The man almost ran back up the gangway, leaving Drew to wonder what the hell was going on. Was someone sick? Was Pavel sick? But if that was the case, then why wasn’t the ship under quarantine? Pavel wouldn’t have come out to the bookstore yesterday if he or his ship was carrying something contagious. But the silence that gripped the Desire, broken only by whispers and the sounds of the waves lapping against her hull, made Drew very nervous.
The feeling didn’t diminish when he saw the lanky figure of Thomas Strange, Pavel’s long-time first mate, making his way towards him. Strange didn’t hurry – he never hurried – but his normally cheerful grin was gone, replaced by a carefully neutral expression that was all the more worrying. His eyes lit up when he saw Drew, but the smile that usually accompanied his greeting never came.
“Welcome to the Desire, Drew,” he said quietly, offering his hand. “I wish I could invite you aboard, but it’s not a good time for visitors right now.”
“I can see that,” Drew said, shaking his hand. “What’s wrong?”
Strange sighed. “Let’s just say the captain’s feeling a bit…delicate today. He was out rather late last night.”
“Pavel’s been hung over more times than I can remember,” Drew said. “This, however, is the first time I’ve seen you lot creeping around like someone just died.”
“He really went all out last night. I don’t think I’ve seen him this roaring drunk in years,” Strange said. “He nearly fell off the gangway this morning.” He shook his head. “This is going to be one hell of a hangover, when he wakes up.”
Drew looked hard at the first mate for a long minute, then shook his own head. “Must have been one hell of a mission, if he was trying that hard to forget it.”
“To be honest? It was boring. Really.” Strange seemed about to say something more, so Drew waiting, but the first mate simply said, “I’ll tell him you were asking about him, Drew. Tomorrow may be a better day to see him.”
“Tomorrow I’ll be up at the Station, but he’s welcome to come and chat.” Drew handed over the basket. “Molly sent these for you all – she said to make sure that Cook knows the bake sale is Sunday.”
“I’ll tell him,” Strange said, nodding. “Tell Molly thank you from all of us.”
“Thomas,” Drew said. “You’d tell me if there was a problem with Pavel, wouldn’t you?”
The question hung in the air between them for a long minute. “I’d tell you what I could,” Strange said finally. “And right now, all I can say is that the captain considers you a friend. He might need a friend soon.”
“You know where to find me.”
Strange nodded, and clasped Drew’s hand again before heading back up into the ship. Drew watched him go, then headed back to his car.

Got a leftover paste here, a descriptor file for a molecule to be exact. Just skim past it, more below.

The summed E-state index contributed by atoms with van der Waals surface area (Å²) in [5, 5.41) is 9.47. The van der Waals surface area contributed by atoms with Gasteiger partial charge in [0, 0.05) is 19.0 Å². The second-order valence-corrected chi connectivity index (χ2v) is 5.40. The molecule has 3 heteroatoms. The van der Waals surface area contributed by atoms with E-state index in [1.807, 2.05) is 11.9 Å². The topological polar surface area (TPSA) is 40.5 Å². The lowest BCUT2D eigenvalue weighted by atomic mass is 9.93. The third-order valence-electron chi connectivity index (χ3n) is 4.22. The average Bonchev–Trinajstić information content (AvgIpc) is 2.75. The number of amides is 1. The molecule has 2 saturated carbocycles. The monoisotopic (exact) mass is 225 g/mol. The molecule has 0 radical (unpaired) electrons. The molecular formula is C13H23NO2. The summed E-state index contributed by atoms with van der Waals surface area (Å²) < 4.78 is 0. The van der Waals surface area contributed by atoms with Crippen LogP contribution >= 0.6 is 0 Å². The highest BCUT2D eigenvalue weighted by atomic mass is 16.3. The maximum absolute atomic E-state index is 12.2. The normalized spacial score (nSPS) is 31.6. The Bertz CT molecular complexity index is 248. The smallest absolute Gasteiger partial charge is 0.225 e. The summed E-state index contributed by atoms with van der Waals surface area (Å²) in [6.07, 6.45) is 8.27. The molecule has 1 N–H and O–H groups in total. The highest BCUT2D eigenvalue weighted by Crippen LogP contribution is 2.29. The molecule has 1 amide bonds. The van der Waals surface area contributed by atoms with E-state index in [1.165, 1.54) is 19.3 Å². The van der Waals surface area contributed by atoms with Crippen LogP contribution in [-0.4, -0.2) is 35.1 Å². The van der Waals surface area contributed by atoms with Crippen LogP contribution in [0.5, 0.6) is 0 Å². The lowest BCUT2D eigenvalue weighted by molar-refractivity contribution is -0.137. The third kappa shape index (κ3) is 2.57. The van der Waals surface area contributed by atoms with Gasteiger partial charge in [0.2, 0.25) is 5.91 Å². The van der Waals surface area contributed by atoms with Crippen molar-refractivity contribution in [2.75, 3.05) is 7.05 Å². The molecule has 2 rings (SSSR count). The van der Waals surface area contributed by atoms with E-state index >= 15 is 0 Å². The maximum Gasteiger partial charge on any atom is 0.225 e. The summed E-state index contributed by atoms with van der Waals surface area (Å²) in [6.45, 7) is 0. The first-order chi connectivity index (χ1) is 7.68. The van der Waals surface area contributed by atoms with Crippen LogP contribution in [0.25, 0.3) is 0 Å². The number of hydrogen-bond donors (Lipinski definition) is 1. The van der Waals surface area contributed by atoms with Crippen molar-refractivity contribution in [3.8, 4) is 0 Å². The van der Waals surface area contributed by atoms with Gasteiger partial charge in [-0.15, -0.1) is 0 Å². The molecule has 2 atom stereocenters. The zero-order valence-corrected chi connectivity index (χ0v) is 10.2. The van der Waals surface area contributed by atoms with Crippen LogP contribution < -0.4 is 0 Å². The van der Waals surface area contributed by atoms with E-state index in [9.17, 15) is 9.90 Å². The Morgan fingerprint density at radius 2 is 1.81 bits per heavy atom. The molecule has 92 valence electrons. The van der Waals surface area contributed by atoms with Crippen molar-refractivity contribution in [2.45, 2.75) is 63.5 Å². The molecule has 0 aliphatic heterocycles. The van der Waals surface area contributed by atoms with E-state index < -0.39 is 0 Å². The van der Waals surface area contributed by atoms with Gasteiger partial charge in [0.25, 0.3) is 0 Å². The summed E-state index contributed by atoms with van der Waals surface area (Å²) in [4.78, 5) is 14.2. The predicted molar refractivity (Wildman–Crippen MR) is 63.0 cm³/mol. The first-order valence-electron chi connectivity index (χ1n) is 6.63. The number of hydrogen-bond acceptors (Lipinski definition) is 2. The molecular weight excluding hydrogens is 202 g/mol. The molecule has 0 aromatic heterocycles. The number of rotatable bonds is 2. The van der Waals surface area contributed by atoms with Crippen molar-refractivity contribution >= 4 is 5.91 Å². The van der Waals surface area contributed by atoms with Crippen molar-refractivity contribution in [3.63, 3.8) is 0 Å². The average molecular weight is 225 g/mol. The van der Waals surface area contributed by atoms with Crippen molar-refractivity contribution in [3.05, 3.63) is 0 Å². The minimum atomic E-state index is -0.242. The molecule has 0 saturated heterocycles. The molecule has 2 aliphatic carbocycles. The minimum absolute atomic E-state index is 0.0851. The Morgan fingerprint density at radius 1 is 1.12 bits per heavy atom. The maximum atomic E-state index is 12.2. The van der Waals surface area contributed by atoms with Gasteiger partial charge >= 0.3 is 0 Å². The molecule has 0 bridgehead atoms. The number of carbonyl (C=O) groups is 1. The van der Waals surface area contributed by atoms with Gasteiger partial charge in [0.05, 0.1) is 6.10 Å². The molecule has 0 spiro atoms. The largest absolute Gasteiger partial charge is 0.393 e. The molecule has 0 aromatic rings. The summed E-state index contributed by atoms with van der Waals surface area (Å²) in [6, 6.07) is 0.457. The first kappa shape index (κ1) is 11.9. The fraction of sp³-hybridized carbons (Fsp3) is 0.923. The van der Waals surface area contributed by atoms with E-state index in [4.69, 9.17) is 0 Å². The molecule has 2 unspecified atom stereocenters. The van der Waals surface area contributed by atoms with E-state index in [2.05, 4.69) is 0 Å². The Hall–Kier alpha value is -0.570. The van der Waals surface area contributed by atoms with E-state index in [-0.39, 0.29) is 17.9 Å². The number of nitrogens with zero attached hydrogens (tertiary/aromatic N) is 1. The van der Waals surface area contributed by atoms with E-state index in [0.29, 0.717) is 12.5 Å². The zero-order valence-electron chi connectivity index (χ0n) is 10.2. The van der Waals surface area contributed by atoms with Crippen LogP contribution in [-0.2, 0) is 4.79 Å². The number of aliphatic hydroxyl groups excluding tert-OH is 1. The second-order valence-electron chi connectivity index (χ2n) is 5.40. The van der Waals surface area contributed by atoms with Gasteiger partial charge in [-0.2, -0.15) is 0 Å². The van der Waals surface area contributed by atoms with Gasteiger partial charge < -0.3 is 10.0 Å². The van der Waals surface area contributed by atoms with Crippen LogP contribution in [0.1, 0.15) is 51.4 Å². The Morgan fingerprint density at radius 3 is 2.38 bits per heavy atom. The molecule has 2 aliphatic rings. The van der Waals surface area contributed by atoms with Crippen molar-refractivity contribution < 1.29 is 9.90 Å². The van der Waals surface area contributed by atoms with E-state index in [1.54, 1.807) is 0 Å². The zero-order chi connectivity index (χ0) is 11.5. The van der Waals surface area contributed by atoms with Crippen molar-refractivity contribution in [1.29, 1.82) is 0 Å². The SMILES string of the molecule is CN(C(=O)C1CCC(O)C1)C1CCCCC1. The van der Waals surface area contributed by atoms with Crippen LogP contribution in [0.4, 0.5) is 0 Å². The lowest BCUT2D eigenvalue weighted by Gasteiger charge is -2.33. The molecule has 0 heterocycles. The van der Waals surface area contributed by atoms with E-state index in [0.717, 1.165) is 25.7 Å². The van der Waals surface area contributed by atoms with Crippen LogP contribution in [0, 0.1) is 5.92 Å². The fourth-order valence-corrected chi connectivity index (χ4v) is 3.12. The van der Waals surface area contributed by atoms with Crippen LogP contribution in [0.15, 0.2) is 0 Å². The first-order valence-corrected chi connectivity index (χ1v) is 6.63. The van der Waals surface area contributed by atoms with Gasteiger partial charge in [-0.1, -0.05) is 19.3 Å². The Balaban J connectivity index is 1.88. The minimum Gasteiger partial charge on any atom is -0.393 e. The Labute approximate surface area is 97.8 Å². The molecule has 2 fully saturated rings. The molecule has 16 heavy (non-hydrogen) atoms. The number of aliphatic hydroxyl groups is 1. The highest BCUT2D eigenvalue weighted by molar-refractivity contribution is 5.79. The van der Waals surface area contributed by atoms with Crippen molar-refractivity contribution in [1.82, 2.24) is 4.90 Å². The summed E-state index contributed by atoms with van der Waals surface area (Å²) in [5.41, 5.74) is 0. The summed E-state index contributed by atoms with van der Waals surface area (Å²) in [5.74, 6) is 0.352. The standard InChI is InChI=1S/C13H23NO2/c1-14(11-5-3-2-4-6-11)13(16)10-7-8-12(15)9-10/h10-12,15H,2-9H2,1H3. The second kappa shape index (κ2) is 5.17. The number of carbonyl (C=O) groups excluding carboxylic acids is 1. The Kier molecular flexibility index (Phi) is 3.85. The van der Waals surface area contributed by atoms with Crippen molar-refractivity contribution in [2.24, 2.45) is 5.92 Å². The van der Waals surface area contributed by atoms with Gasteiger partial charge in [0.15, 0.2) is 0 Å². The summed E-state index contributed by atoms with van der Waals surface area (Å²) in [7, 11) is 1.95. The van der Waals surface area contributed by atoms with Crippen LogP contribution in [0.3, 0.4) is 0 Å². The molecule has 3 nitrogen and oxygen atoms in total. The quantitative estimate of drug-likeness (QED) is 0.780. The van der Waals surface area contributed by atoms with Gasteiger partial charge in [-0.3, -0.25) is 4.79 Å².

Oh Pavel, what have you gotten yourself into?
Variations of that thought occupied him throughout his errands, making a normally pleasant afternoon a gloomy one. It didn’t help that clouds started to build in: when he came out of the grocery store, the blue sky had turned a dingy grey, and the wind whispered the promise of snow, a dusty scent that overlaid the normal tang of sea salt. By the time he’d gotten the milk Molly had requested from Lisa (and a special container of homemade egg nog, which he’d cheerfully accepted), small white flakes were drifting down, adding another layer of snow to the winter landscape.
“Bleah,” Drew said, squinting up at the clouds, trying to see if he could figure out how long it would last. “This is going to make tomorrow suck if it keeps up.”
The small flakes continued to fall, unimpressed with his disgust.
When he turned down the driveway, Drew’s eyes widened. Even from the road (and the house was set pretty far back) and through the falling snow, he could see the warm glow of red and gold lights. Molly hadn’t told him what she’d decided to do for the decorations, preferring a mysterious smile. Now he knew why.
The sleigh was piled high with packages, just like it had last year, but this year, instead of normal Christmas lights, Molly and Schrodinger had draped several strands of faerie lights they’d received from his grandmother Phoebe. The faeries’ wings fluttered gently, glowing with pale gold and crimson lights, and Drew smiled. His mother had had lights like that, from the same source.
More of the faeries twined around the pillars of the porch, nestled in among holly garlands and gold ribbon. It was gorgeous, and magical, and for the moment, he forgot about Pavel.
He was home. And home was good.